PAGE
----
As I’m sure some of you’ve noticed, my ‘quotes of the day’ often run in spurts from the same source. I.e., you’re getting slices of whatever I’m currently reading, or of some source that I’ve gone back to; skimming through my old highlights, hoping to find a worthy ‘quote of the day’.
In searching my library — in search of yesterday’s quote — I found my attention, once again, taken by Gawande’s Complications, so much so that I’ve decided to reread it in its entirety.
As I hinted yesterday, virtually every page has me drawing analogies between the business of medicine and the business of investing.
This morning I find myself here on the blog — reiterating the importance of humility — after reading the following:
There have now been many studies of elite performers—international violinists, chess grand masters, professional ice-skaters, mathematicians, and so forth—and the biggest difference researchers find between them and lesser performers is the cumulative amount of deliberate practice they’ve had. Indeed, the most important talent may be the talent for practice itself.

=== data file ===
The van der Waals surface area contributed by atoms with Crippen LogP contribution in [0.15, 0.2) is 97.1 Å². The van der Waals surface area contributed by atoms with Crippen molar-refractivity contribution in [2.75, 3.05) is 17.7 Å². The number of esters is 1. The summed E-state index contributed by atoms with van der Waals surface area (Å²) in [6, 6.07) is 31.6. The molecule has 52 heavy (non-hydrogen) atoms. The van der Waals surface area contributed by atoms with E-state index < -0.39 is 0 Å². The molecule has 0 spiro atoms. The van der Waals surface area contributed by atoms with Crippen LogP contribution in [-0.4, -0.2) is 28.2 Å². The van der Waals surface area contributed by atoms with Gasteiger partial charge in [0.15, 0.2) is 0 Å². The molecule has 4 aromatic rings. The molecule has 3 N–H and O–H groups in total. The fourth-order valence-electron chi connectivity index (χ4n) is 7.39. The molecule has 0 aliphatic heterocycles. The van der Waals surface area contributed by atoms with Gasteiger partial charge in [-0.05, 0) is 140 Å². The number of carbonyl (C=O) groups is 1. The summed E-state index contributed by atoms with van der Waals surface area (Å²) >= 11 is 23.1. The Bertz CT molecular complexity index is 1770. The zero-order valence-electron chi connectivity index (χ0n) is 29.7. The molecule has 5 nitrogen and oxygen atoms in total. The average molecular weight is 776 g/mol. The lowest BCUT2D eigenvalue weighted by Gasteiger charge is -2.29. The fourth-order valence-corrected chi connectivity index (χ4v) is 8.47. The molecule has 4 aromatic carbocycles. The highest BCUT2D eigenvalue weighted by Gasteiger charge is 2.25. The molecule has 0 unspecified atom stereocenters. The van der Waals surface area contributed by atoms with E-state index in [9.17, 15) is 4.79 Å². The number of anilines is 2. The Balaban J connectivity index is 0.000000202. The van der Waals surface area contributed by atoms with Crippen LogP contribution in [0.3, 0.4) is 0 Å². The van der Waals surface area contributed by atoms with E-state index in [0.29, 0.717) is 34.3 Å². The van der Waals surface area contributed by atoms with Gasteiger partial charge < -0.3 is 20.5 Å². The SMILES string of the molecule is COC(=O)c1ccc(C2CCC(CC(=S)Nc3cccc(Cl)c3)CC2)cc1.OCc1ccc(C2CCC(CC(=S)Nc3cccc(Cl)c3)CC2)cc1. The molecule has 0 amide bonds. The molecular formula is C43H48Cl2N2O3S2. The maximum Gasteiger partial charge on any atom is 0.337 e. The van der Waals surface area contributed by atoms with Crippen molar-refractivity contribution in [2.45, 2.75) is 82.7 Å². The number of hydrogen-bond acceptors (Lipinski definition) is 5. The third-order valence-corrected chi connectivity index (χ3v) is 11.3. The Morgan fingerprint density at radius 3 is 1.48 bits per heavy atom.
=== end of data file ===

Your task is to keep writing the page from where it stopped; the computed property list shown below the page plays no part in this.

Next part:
My point being that one does not practice (in my world it’s study and research) one’s craft unless one — particularly the “elite performer” — possesses great humility. Otherwise — if one truly believed one knew all that needs knowing (utter and, on behalf of clients, dangerous fantasy in my world) — why would one ever feel the need to practice?